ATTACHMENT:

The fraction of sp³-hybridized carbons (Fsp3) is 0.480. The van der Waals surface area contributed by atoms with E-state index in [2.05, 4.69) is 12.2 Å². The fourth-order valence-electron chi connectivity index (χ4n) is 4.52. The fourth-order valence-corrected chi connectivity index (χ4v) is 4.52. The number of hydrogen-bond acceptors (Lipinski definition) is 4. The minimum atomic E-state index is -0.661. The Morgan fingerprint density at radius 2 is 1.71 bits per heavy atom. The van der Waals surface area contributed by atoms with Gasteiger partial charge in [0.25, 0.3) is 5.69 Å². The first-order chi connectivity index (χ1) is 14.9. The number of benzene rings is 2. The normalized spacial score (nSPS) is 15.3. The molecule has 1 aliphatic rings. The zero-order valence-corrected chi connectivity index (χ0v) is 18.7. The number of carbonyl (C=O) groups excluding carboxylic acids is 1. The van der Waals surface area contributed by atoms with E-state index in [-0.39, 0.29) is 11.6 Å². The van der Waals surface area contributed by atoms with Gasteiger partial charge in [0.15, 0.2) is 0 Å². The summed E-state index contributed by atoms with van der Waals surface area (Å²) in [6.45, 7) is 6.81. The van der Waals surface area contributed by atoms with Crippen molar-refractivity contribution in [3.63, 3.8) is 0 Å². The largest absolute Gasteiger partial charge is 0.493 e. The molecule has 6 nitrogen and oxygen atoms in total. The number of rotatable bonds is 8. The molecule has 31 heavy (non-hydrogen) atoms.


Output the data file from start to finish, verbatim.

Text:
The fraction of sp³-hybridized carbons (Fsp3) is 0.480. The van der Waals surface area contributed by atoms with E-state index in [2.05, 4.69) is 12.2 Å². The fourth-order valence-electron chi connectivity index (χ4n) is 4.52. The fourth-order valence-corrected chi connectivity index (χ4v) is 4.52. The number of hydrogen-bond acceptors (Lipinski definition) is 4. The minimum atomic E-state index is -0.661. The Morgan fingerprint density at radius 2 is 1.71 bits per heavy atom. The van der Waals surface area contributed by atoms with Gasteiger partial charge in [0.25, 0.3) is 5.69 Å². The first-order chi connectivity index (χ1) is 14.9. The number of benzene rings is 2. The normalized spacial score (nSPS) is 15.3. The molecule has 1 aliphatic rings. The zero-order valence-corrected chi connectivity index (χ0v) is 18.7. The number of carbonyl (C=O) groups excluding carboxylic acids is 1. The van der Waals surface area contributed by atoms with E-state index in [-0.39, 0.29) is 11.6 Å². The van der Waals surface area contributed by atoms with Gasteiger partial charge in [0.15, 0.2) is 0 Å². The summed E-state index contributed by atoms with van der Waals surface area (Å²) in [6.45, 7) is 6.81. The van der Waals surface area contributed by atoms with Crippen molar-refractivity contribution in [3.63, 3.8) is 0 Å². The largest absolute Gasteiger partial charge is 0.493 e. The molecule has 6 nitrogen and oxygen atoms in total. The number of rotatable bonds is 8. The molecule has 31 heavy (non-hydrogen) atoms.